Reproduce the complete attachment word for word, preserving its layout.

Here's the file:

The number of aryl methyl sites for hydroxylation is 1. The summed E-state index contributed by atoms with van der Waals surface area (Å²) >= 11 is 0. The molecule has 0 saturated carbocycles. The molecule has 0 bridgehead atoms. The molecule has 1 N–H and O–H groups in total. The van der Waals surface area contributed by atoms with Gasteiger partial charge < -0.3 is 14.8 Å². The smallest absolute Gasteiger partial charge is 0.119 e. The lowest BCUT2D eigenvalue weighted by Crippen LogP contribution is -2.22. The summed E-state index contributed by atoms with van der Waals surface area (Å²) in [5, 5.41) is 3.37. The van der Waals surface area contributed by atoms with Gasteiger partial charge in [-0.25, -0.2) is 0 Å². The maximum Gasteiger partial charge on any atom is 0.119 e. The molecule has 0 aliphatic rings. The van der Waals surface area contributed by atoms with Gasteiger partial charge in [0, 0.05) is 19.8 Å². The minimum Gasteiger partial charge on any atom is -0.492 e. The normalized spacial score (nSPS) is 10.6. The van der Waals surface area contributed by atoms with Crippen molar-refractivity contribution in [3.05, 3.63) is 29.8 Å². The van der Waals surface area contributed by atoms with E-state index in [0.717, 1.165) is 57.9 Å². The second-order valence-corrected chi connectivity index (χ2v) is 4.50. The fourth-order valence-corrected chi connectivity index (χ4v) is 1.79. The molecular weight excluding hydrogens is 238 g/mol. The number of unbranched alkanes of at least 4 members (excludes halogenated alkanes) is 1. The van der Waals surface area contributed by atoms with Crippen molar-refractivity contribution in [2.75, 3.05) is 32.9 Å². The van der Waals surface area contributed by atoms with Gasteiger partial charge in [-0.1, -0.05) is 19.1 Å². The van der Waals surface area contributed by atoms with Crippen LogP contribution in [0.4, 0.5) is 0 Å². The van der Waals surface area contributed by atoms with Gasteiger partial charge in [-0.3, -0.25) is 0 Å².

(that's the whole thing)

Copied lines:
The number of aryl methyl sites for hydroxylation is 1. The summed E-state index contributed by atoms with van der Waals surface area (Å²) >= 11 is 0. The molecule has 0 saturated carbocycles. The molecule has 0 bridgehead atoms. The molecule has 1 N–H and O–H groups in total. The van der Waals surface area contributed by atoms with Gasteiger partial charge < -0.3 is 14.8 Å². The smallest absolute Gasteiger partial charge is 0.119 e. The lowest BCUT2D eigenvalue weighted by Crippen LogP contribution is -2.22. The summed E-state index contributed by atoms with van der Waals surface area (Å²) in [5, 5.41) is 3.37. The van der Waals surface area contributed by atoms with Gasteiger partial charge in [-0.25, -0.2) is 0 Å². The maximum Gasteiger partial charge on any atom is 0.119 e. The molecule has 0 aliphatic rings. The van der Waals surface area contributed by atoms with Gasteiger partial charge in [0, 0.05) is 19.8 Å². The minimum Gasteiger partial charge on any atom is -0.492 e. The normalized spacial score (nSPS) is 10.6. The van der Waals surface area contributed by atoms with Crippen molar-refractivity contribution in [3.05, 3.63) is 29.8 Å². The van der Waals surface area contributed by atoms with E-state index in [0.717, 1.165) is 57.9 Å². The second-order valence-corrected chi connectivity index (χ2v) is 4.50. The fourth-order valence-corrected chi connectivity index (χ4v) is 1.79. The molecular weight excluding hydrogens is 238 g/mol. The number of unbranched alkanes of at least 4 members (excludes halogenated alkanes) is 1. The van der Waals surface area contributed by atoms with Crippen molar-refractivity contribution in [2.75, 3.05) is 32.9 Å². The van der Waals surface area contributed by atoms with Gasteiger partial charge in [-0.1, -0.05) is 19.1 Å². The van der Waals surface area contributed by atoms with Crippen LogP contribution in [0.4, 0.5) is 0 Å². The van der Waals surface area contributed by atoms with Gasteiger partial charge in [-0.3, -0.25) is 0 Å².